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Man spared jailed for Jon Venables tweets

Jon Venables Credit: ITV Granada

A man from Liverpool who tweeted images purporting to be of James Bulger's killer Jon Venables as an adult has been given a 14-month suspended prison sentence.

The term, suspended for 15 months, was handed down at London's High Court for a flagrant contempt of court on the part of 27-year-old security guard James Baines.

Baines, who is close to the Bulger family, will also have to pay £3,000 in costs.

He admitted disobeying an injunction binding on the whole world which prohibits the publication of any information purporting to identify the appearance, whereabouts, movements or new identities of Venables or Robert Thompson, who were convicted of the two-year-old's murder in November 1993.

It was made on the basis that the pair would face an acute risk of serious physical harm or death upon their release.

The case was referred by Attorney General Dominic Grieve after Baines put images purporting to identify Venables as an adult on his Twitter profile on February 14 this year - the 20th anniversary of the crime.

One image showed Venables in a school photograph as a child while below and alongside were different images of an adult male.

They were accompanied by the tweet: "Its on bbc news about the jon venables pic on twitter saying its been removed eerrm no it hasn't."

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Attorney General comments on Bulger killer ID breach

The Attorney General said after the ruling: "An internet posting takes seconds but can have major consequences.

"These people were fully aware that there is an injunction in place which prevents publication of any images or information claiming to identify anyone as Jon Venables or Robert Thompson, yet they carried on.

"It has been in place for many years and applies to both media organisations and individuals.

"It is irrelevant whether the postings in this case were of who they claimed to be."

  1. Juliet Bremner - ITV News Correspondent
  2. National

Nine month sentence due to 'gravity' of offence

Sir John Thomas sitting at the High Court ruled that the two men were in breach of the injunction and therefore in contempt of court.

Reflecting on the "gravity" of their offence he said they would be given nine months imprisonment but because of mitigating circumstances it would be suspended.

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  1. Juliet Bremner - ITV News Correspondent
  2. National

Tweets with 'Venables picture' removed after an hour

The images were posted by Dean Liddle at 1.42am and removed less than an hour later, after questions were raised that they may have got the wrong people. The Twitter profile of Liddle had 915 followers.

The conversation that followed on the social network site said that it might be Venables and Liddle responds: "I was passed these by a friend if there is doubt about it being him I will remove."

He had earlier said in response to suggestion that child killers should be locked up for life: "I don't think that all child killers should be but after release he was arrested for child porn so agree here."

  1. Juliet Bremner - ITV News Correspondent
  2. National

Pair 'tweeted pictures of Venables and Thompson'

The High Court has been told that Neil Harkins and Dean Liddle both breached an injunction put in place when Jon Venables and Robert Thompson were released from custody in order to protect their new identities.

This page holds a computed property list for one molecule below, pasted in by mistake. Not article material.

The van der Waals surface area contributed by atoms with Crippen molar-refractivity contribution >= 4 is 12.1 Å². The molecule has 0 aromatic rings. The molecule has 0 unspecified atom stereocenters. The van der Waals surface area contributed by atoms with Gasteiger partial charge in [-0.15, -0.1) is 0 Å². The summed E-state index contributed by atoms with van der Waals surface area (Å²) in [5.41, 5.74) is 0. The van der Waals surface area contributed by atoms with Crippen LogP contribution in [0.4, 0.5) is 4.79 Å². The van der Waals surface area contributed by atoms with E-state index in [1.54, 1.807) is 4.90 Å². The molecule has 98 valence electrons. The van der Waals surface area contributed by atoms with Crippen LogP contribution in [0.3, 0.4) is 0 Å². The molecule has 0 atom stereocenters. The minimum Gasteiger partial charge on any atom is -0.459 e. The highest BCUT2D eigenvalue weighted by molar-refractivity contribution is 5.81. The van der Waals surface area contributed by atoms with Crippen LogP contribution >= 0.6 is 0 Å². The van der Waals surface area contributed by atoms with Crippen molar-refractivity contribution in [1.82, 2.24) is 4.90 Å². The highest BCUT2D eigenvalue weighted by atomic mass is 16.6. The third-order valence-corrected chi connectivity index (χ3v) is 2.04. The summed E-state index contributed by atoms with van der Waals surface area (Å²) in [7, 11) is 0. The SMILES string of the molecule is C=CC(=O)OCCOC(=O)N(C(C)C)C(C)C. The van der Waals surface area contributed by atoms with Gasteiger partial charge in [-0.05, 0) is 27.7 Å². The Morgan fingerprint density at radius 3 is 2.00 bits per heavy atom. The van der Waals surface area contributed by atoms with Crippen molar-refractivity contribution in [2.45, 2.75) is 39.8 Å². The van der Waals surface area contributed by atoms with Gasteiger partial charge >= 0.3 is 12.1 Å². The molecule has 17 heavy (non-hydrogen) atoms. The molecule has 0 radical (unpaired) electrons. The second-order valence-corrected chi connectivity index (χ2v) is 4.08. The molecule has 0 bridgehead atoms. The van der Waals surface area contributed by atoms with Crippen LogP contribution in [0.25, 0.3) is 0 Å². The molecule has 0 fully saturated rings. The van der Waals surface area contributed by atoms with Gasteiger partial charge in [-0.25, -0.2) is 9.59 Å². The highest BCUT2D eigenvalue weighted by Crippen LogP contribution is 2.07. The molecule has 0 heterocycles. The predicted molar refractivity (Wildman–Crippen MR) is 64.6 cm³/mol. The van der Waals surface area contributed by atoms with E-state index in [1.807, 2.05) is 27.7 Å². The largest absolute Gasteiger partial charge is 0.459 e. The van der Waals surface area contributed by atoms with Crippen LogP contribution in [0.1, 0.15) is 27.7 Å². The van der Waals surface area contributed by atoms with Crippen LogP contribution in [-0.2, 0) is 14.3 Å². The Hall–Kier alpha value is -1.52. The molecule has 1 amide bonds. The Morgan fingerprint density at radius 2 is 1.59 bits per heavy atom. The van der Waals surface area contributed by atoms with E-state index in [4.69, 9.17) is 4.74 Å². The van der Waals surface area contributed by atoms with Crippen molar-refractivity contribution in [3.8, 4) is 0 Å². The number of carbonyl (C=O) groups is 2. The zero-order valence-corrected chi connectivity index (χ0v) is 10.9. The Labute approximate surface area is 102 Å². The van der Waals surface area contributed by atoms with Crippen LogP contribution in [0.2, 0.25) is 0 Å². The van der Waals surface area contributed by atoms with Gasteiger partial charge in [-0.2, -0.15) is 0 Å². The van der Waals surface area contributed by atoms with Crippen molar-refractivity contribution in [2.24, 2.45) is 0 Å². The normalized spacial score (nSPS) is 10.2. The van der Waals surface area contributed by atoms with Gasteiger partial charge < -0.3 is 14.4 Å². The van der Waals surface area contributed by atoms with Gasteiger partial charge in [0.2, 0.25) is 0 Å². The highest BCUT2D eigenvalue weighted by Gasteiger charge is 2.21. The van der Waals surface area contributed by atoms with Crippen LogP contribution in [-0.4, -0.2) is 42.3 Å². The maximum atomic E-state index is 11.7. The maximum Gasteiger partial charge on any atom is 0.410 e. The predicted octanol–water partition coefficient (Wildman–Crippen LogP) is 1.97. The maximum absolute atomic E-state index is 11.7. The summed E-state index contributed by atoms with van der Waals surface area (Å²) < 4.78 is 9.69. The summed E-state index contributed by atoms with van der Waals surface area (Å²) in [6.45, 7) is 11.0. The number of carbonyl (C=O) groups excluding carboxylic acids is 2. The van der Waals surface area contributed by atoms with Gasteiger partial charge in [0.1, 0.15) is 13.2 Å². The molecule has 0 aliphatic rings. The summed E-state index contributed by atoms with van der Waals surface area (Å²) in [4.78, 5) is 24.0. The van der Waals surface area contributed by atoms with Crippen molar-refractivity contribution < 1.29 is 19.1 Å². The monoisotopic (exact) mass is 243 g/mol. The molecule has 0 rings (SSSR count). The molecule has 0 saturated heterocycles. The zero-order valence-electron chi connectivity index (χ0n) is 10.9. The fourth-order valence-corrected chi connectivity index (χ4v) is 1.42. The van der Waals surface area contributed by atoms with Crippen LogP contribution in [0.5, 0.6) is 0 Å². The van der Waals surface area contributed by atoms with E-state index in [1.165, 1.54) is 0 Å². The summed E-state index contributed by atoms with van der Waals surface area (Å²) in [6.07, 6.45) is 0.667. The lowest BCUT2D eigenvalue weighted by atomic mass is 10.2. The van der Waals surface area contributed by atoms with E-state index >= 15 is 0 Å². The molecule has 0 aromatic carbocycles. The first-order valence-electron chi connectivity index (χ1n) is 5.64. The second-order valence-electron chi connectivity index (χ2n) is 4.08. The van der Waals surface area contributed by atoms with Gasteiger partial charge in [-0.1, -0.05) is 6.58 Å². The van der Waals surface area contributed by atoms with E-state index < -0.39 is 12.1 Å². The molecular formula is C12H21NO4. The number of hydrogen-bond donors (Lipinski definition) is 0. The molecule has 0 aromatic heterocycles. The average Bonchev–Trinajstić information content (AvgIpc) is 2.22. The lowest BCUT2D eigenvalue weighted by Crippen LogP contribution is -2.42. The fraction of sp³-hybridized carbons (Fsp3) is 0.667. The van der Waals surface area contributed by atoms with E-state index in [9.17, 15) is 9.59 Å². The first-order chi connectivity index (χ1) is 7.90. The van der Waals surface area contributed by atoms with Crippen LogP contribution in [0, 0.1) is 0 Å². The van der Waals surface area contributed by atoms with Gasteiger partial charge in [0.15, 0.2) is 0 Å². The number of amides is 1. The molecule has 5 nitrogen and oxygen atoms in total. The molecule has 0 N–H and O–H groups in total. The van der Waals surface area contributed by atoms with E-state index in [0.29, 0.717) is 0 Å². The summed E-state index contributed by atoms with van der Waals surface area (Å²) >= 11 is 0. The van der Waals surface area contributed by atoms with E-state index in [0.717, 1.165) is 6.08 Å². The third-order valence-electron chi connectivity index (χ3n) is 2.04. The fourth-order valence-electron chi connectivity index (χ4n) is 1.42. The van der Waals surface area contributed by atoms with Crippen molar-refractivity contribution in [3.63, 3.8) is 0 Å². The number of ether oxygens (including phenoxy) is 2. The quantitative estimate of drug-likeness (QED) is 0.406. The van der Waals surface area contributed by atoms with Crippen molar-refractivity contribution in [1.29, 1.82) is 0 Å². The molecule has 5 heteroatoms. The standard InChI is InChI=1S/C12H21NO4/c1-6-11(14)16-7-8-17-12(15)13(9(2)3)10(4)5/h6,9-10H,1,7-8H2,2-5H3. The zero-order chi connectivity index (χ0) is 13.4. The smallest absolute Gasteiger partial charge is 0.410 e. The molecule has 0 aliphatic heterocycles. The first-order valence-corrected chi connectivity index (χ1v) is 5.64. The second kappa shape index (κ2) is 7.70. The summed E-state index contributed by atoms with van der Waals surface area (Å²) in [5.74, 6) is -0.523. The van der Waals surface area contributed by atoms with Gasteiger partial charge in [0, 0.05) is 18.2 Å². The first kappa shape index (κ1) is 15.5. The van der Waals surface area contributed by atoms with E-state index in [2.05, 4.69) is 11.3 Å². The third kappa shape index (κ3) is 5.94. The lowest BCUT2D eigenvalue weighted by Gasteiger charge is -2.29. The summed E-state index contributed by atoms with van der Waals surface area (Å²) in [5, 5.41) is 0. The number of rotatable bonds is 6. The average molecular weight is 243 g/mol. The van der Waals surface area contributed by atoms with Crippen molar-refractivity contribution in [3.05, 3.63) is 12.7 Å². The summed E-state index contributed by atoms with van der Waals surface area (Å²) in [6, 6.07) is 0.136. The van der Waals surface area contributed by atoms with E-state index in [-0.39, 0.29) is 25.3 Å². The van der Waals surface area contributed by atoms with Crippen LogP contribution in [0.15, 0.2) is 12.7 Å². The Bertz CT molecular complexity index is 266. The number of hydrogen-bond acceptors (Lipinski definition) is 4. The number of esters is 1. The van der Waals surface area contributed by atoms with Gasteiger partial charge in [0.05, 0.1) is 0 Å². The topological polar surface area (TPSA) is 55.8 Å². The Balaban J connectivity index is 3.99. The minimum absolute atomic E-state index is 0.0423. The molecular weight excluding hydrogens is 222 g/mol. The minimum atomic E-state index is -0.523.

Both posted pictures which purported to be of the two men, who were convicted as boys of killing the toddler James Bulger, on their Twitter sites.

They did this on 14th February, shortly after the 20th anniversary of James Bulger's death.

The court has been told by barrister Melanie Cumberland that the Attorney General brought the proceedings because of the strong public interest.

The importance is of protecting not just Venables and Thompson but anyone else who might correctly or incorrectly identified as them.

  1. National

'Innocent individuals may be wrongly identified'

A statement from Attorney General Dominic Grieve's office when the legal move against two men over information posted on social media sites in relation to the identity of James' Bulger's killers was announced said:

There are many different images circulating online claiming to be of Venables or Thompson; potentially innocent individuals may be wrongly identified as being one of the two men and placed in danger.

The order, and its enforcement, is therefore intended to protect not only Venables and Thompson but also those members of the public who have been incorrectly identified as being one of the two men.

The injunction applies to both media organisations and individuals.

  1. National

Two men to appear at High Court over 'Bulger killer pics'

High Court action is being taken today against two men over information posted on Facebook and Twitter in relation to the identity of James' Bulger's killers.

Jon Venables and Robert Thompson were jailed for life after they abducted and murdered two-year-old James in Liverpool in February 1993.

Released in 2001, an injunction made by a High Court judge prevents publication of any images or information purporting to identify anyone as Jon Venables or Robert Thompson.

  • If a picture claims to be of Venables or Thompson, even if it is not actually them, there will be a breach of the order and that person could face a prison sentence or a fine
  • Details of the new identities of Venables and Thompson or their whereabouts is also prohibited
  • Internet material is covered by the order
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